Presidential Communications Operations Office (PCOO) Secretary Martin Andanar on Saturday expressed hope that the printing of the national identification cards would be a task assigned to the government and not the private sector.
“Well maganda sana kung mapunta iyan sa (It would be good if the task is assigned to) one of our printers – either National Printing Office or APO Production Unit,” Andanar said in an interview over Radyo Pilipinas.
Andanar, however, said he was also open to the possibility that the Bangko Sentral ng Pilipinas (BSP) will be tasked to print the national IDs considering the requirements for security and confidentiality.
“Pero mayroon ding puwedeng sumali diyan, ang Bangko Sentral ng Pilipinas. So kailangan iyan dumaan sa proper bidding (But the Bangko Sentral ng Pilipinas can also join. So it needs to go through proper bidding),” he added.
Andanar also emphasized the various benefits of the national ID system including its main objective, which is to make government transactions easier and faster for all Filipinos.
“Alam ninyo, ang pinaka-objective talaga ng national ID para sa akin ay para mas mapadali ang buhay ng bawat Pilipino (You know, the main objective of a national ID is to provide Filipinos with easier transactions),” Andanar said.
The PCOO chief said a national ID could also help curb corruption and red tape, especially for overseas Filipino workers (OFWs) who had to return to the Philippines just to renew their IDs.
“Mas madali para sa isang Pilipino, lalung-lalo na iyong isang OFW na nandoon sa abroad na hindi makauwi ng Pilipinas para makapag-renew ng isang ID, etcetera. So kung mayroon kang national ID, well mas mapadali (It will be easier for Filipinos, especially OFWs, who are abroad and won’t need to return to the Philippines just to renew their ID. With a national ID, it will become easier),” Andanar said.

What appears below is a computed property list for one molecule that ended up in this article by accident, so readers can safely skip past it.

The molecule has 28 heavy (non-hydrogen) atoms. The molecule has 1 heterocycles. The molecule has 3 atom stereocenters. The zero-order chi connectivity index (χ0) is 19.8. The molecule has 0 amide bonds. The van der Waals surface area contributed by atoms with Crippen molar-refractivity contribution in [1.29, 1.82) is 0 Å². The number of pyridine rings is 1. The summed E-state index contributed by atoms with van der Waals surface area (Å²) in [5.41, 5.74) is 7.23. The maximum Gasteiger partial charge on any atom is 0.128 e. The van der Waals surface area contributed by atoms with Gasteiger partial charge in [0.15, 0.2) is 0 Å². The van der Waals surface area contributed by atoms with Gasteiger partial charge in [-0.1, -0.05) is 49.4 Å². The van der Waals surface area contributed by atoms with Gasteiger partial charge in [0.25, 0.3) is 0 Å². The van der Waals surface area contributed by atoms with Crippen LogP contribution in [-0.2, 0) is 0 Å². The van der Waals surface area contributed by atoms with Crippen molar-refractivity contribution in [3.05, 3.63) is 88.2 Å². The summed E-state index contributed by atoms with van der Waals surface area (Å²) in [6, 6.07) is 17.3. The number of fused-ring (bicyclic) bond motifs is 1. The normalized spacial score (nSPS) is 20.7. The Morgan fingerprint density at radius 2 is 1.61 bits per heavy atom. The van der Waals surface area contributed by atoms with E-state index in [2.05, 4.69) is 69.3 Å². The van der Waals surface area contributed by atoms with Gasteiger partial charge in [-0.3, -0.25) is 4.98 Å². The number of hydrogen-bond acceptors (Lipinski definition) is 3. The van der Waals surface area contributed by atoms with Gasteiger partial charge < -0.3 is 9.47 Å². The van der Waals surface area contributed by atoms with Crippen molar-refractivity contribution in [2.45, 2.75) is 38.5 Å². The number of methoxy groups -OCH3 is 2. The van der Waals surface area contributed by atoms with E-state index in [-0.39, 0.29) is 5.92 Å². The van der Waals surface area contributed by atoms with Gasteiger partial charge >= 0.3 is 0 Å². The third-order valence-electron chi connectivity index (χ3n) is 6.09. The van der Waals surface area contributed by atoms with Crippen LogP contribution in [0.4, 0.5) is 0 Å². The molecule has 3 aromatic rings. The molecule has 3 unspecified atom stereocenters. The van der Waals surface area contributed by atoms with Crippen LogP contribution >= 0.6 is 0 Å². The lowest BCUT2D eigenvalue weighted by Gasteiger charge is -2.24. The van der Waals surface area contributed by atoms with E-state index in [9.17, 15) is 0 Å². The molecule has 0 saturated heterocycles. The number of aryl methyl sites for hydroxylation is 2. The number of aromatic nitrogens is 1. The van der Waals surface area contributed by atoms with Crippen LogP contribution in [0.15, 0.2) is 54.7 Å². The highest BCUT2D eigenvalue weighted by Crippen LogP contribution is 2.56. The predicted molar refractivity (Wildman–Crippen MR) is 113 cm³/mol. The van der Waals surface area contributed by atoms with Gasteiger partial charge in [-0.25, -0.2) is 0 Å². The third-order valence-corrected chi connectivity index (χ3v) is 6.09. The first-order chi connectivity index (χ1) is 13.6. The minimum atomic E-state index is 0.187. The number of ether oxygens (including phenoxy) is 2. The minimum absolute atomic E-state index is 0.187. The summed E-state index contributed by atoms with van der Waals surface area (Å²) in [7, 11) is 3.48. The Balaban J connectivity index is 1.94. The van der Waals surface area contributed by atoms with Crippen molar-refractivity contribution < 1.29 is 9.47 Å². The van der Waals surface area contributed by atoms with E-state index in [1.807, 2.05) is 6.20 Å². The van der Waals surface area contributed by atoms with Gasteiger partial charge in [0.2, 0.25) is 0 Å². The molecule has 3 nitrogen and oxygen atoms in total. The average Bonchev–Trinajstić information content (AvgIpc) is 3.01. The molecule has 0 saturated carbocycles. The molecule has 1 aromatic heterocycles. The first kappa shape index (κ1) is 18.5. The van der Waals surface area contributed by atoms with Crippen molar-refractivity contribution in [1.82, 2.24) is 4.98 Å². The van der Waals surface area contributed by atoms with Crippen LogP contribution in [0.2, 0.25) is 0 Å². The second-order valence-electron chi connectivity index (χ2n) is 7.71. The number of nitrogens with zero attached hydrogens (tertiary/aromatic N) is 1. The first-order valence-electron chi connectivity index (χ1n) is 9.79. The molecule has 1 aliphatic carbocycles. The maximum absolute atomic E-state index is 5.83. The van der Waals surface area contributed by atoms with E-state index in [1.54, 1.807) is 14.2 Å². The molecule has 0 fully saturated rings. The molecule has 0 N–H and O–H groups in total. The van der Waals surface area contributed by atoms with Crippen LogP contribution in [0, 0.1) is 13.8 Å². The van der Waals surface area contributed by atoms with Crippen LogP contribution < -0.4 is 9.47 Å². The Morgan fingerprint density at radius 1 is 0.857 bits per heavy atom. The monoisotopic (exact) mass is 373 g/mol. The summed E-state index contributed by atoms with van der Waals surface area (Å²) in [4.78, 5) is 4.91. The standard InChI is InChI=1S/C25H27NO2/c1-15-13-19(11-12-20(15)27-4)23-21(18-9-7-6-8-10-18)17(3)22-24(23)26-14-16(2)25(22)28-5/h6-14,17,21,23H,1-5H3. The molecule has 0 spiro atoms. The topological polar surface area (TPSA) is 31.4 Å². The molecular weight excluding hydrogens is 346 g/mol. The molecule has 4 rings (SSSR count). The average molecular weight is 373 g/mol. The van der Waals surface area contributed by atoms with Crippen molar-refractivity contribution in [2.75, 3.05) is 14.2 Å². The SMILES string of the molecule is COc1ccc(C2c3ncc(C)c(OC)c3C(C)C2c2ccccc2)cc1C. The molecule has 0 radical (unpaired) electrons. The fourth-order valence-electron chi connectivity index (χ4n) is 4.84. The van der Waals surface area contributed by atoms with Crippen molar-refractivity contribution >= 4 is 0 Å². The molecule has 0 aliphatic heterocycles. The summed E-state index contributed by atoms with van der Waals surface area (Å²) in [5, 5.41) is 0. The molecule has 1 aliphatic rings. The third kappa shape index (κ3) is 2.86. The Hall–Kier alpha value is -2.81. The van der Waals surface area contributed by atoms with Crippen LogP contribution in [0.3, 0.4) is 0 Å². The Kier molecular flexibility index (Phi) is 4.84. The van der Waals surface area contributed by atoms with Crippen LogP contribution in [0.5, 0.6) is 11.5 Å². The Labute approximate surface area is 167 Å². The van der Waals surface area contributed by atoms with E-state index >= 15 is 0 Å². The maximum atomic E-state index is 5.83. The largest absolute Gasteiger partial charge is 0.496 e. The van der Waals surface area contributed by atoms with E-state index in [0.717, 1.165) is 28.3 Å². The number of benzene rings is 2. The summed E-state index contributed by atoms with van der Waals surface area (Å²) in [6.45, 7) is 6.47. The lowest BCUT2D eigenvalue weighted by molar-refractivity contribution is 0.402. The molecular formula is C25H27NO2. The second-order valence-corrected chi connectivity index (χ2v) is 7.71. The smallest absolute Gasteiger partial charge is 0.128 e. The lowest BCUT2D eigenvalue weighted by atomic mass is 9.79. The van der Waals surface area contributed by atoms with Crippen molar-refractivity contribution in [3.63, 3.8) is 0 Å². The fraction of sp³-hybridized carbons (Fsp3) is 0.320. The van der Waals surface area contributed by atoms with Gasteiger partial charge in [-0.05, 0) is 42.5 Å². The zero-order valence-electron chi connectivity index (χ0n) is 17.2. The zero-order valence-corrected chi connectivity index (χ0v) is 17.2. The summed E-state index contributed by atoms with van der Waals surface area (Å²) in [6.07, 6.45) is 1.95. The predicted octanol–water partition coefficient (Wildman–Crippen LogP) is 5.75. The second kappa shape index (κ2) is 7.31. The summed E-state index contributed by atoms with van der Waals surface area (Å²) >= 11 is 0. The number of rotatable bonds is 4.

Andanar also stressed the importance of the national ID in promoting national security, particularly in preventing terror threats.
“So pamamagitan ng national ID ay madali ka nang ma-track ng isang pulis o isang miyembro ng Interpol kung ikaw ba ay Pilipino o hindi (Through the national ID, it will be easier for police or members of Interpol to track if you’re Filipino or not),” he added.
On August 6, President Rodrigo R. Duterte signed into law the Philippine Identification System Act, which seeks to integrate the various government IDs of all citizens and foreign residents in the country.
Duterte earlier allayed fears that the National ID would infringe privacy and the personal data of the Phil-ID holders, noting that the information that will be included in the Phil-ID will not be any different from the information already in the possession of the Philippine Statistics Authority (PSA) and other agencies that gather personal data.
He assured that the PSA will work closely with the National Privacy Commission, the Department of Information and Communications Technology, and the multi-agency PhilSystem Policy and Coordination Council to ensure the national ID system’s privacy and security.
While getting a national ID is not compulsory, it will integrate some 30 redundant government IDs by merging these into a single national ID system.
The PhilID will be a non-transferable card containing on its face the PSN (PhilSys Number), full name, facial image, date of birth, address and fingerprints of the owner.
The PSA earlier said the entire population is expected to be registered at the Philippine ID System (PhilSys) in two to five years.
A pilot launch will take place late this year and a mass rollout in the beginning of 2019, with a target enrollment of 25 million Filipinos on an annual basis, the PSA said.
The PSA will enroll the first one million, who are beneficiaries of the Unconditional Cash Transfer (UCT), for initial registration. PNA